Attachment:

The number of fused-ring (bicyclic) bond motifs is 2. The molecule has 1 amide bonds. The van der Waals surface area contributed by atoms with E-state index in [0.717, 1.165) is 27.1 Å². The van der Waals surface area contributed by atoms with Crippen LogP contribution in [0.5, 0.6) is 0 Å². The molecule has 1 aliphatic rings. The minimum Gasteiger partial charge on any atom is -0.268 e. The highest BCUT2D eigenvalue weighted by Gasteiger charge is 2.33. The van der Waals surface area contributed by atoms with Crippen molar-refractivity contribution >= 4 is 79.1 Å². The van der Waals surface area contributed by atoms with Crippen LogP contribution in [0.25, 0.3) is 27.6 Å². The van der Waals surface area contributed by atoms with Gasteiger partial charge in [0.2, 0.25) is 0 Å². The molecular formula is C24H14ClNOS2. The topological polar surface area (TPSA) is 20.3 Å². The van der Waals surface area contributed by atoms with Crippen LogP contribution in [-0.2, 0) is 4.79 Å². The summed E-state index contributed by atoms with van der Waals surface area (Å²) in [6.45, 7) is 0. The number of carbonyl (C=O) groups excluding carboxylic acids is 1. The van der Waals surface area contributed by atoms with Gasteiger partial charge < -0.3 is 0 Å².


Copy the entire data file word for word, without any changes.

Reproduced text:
The number of fused-ring (bicyclic) bond motifs is 2. The molecule has 1 amide bonds. The van der Waals surface area contributed by atoms with E-state index in [0.717, 1.165) is 27.1 Å². The van der Waals surface area contributed by atoms with Crippen LogP contribution in [0.5, 0.6) is 0 Å². The molecule has 1 aliphatic rings. The minimum Gasteiger partial charge on any atom is -0.268 e. The highest BCUT2D eigenvalue weighted by Gasteiger charge is 2.33. The van der Waals surface area contributed by atoms with Crippen molar-refractivity contribution >= 4 is 79.1 Å². The van der Waals surface area contributed by atoms with Crippen LogP contribution in [0.25, 0.3) is 27.6 Å². The van der Waals surface area contributed by atoms with Gasteiger partial charge in [0.2, 0.25) is 0 Å². The molecular formula is C24H14ClNOS2. The topological polar surface area (TPSA) is 20.3 Å². The van der Waals surface area contributed by atoms with Crippen LogP contribution in [-0.2, 0) is 4.79 Å². The summed E-state index contributed by atoms with van der Waals surface area (Å²) in [6.45, 7) is 0. The number of carbonyl (C=O) groups excluding carboxylic acids is 1. The van der Waals surface area contributed by atoms with Gasteiger partial charge < -0.3 is 0 Å².